The budding entrepreneur must be nurtured and encouraged. He or she must be lucky. I was lucky enough to find a harmonica. I found it on top of Nelson’s Pillar. Only ‘culchies’ climbed Nelson’s Pillar. No true Dubliner would ever do that culchie thing of gazing at the sights of the capital from the top of The Pillar. Anyway, I ran it under a tap to sterilize it. Some other culchie must have lost it. You can’t be too careful. Larry Adler said that he put his children through college on the proceeds of one tune-Genevieve. Fame and fortune beckoned. I huffed and I puffed but I was no Adler. Maybe it was limescale from the tap. The central plain of Ireland is largely composed of carboniferous limestone. This means that we have strong bones. (Pay attention at the back.) However the glaciers of the Ice Age, stripped away all the coal. The luck of the Irish.

I sold the instrument to a classmate, who desperately lusted after it. I got one shilling and fourpence. This was seed capital. My mother enquired about my sudden wealth. ‘You should not have taken that money. That family is not well off. Give it back.’
I gave back the four coppers, much to his delight. I kept the silver,’that pale and sullen drudge ‘twixt man and man’ (William Shakespeare, Englis…Oh, never mind.) I lied to my mother. Judas had twenty nine other pieces, enough to buy a rope. I bought toffee bars, in Miss Collins’s shop in Dublin Street. She also sold minerals, despite what Eleanor Butler said. I was maimed by guilt and the sense that there was something wrong in making a profit. The toffee bars were nice all the same. Time moved on. I became a teacher.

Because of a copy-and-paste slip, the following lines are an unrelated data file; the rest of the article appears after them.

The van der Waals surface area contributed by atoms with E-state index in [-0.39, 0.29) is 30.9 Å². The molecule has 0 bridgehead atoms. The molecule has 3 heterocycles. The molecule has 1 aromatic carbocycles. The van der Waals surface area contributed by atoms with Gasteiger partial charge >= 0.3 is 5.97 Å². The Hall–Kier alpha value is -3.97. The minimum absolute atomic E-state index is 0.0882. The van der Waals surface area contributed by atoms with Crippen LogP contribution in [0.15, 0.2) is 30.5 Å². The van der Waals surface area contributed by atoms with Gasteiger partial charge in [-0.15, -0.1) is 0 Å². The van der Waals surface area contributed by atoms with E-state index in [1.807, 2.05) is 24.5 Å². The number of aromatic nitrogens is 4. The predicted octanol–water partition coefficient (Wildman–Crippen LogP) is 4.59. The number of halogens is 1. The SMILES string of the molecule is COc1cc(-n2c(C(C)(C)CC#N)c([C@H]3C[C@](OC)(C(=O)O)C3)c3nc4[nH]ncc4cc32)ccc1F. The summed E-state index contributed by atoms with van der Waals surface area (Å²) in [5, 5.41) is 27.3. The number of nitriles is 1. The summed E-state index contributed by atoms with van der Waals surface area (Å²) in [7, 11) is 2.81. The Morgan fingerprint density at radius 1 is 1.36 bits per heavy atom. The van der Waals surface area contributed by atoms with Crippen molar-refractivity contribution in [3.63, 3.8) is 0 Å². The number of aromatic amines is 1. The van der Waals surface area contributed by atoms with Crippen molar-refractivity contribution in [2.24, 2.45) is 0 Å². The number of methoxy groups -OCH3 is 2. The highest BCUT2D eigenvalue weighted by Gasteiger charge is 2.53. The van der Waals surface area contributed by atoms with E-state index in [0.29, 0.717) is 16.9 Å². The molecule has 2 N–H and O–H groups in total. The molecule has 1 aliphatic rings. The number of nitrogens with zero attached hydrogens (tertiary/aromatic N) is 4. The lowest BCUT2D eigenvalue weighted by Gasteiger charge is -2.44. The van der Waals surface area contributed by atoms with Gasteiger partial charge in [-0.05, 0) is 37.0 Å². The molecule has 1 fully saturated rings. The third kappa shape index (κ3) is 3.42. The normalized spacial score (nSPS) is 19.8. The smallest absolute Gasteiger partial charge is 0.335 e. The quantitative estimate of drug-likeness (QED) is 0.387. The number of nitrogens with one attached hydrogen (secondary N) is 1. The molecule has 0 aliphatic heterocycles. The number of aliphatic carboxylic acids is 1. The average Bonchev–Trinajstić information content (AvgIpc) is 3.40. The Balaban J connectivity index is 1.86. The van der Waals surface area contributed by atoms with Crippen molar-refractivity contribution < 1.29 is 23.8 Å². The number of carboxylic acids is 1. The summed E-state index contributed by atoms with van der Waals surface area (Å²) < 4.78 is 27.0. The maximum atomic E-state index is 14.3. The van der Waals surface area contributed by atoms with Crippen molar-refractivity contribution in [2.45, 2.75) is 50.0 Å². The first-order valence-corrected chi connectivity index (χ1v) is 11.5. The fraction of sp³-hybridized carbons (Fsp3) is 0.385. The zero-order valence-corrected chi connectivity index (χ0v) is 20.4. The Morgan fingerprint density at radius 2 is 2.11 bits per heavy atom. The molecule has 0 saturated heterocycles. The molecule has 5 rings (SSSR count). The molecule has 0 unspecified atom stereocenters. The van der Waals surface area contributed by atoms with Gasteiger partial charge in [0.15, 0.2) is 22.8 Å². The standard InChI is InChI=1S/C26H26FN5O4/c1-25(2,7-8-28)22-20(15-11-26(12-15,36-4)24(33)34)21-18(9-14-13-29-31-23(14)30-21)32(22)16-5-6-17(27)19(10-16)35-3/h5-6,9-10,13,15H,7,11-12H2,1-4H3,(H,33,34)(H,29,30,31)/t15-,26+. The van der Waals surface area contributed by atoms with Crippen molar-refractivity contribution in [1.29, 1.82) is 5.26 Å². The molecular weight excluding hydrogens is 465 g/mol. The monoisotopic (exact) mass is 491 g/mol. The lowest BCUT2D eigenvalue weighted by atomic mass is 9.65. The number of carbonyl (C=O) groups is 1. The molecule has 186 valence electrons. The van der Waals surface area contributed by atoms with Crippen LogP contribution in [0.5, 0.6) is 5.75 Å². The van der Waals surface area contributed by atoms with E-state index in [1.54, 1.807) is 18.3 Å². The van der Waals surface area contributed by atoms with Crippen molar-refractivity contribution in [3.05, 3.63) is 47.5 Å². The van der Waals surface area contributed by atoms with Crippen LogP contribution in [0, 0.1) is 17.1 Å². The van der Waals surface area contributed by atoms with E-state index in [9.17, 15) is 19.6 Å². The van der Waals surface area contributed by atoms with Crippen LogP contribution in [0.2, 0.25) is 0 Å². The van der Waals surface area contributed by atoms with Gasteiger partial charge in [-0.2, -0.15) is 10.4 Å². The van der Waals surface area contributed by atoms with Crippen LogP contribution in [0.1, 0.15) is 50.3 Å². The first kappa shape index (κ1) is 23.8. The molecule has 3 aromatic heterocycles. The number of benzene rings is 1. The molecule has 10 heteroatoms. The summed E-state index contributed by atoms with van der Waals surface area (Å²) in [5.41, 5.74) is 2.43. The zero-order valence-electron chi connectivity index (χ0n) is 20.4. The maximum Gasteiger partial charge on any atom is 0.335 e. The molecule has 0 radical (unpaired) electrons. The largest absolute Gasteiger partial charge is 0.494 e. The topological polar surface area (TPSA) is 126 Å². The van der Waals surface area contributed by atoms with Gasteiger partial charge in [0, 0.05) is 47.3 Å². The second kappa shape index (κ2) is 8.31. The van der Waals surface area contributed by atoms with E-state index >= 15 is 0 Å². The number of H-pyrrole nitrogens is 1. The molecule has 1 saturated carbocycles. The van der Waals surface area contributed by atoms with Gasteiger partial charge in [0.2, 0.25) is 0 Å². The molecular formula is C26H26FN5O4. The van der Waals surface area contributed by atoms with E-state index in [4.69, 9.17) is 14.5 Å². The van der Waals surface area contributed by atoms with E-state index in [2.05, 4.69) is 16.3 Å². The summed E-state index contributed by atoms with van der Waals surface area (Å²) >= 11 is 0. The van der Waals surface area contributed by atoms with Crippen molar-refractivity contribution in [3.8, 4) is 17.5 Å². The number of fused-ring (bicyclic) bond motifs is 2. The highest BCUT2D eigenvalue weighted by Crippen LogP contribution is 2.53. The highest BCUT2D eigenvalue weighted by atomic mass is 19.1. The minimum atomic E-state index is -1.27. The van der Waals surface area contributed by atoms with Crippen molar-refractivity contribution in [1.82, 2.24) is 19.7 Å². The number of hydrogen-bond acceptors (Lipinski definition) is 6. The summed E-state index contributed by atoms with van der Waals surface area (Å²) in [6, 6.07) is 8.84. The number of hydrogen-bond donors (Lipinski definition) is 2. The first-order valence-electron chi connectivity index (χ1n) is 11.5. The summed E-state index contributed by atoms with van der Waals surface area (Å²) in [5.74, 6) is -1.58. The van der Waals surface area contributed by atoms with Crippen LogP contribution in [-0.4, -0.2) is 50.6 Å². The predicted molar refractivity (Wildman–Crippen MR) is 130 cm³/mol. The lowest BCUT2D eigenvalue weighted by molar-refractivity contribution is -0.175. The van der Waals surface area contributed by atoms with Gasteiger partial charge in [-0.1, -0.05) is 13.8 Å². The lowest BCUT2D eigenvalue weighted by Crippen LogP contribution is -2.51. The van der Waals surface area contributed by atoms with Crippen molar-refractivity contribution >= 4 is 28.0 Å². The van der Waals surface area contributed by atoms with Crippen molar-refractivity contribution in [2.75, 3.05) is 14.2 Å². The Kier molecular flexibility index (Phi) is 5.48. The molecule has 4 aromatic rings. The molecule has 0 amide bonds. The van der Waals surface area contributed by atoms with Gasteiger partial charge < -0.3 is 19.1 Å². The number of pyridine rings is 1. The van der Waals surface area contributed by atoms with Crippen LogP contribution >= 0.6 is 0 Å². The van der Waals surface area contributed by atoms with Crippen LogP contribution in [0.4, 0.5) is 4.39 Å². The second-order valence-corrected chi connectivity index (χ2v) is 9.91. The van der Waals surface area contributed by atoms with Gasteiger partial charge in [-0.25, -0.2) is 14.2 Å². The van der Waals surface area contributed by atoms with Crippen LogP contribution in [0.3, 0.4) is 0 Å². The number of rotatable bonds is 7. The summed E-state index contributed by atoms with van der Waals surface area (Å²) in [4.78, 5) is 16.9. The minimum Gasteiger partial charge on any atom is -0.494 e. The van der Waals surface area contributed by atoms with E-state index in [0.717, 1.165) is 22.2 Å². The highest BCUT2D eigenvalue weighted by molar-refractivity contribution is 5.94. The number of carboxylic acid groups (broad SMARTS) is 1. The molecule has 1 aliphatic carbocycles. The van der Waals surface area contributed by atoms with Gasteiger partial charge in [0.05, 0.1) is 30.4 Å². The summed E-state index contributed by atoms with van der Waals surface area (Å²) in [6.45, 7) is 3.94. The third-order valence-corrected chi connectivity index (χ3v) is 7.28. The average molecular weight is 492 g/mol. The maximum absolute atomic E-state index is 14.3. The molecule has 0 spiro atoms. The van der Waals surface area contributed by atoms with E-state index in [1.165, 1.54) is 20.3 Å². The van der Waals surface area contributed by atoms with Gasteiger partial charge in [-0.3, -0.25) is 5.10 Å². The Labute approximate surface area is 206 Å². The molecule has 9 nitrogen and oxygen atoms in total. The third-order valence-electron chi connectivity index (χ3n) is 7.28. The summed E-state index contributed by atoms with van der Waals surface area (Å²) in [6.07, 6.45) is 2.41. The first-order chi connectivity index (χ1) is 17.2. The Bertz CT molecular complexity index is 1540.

I read about a boy called O Reilly who got an orange on his First Communion day. It was during the war. An orange was a wondrous thing, a golden apple of the Hesperides. (Look it up later.) He ate the succulent flesh, revelling in the liquid sunshine of the juice. He then cut the peel into thin strips and sold them to his fellow communicants. For cash. Was he reprimanded for his enterprise? I doubt it. He went on to play rugby for Ireland (Vitamin C) and shine in business, to the point where ‘he doth bestride this narrow world like a colossus.’ ( William Shakes… Oh, forget it.)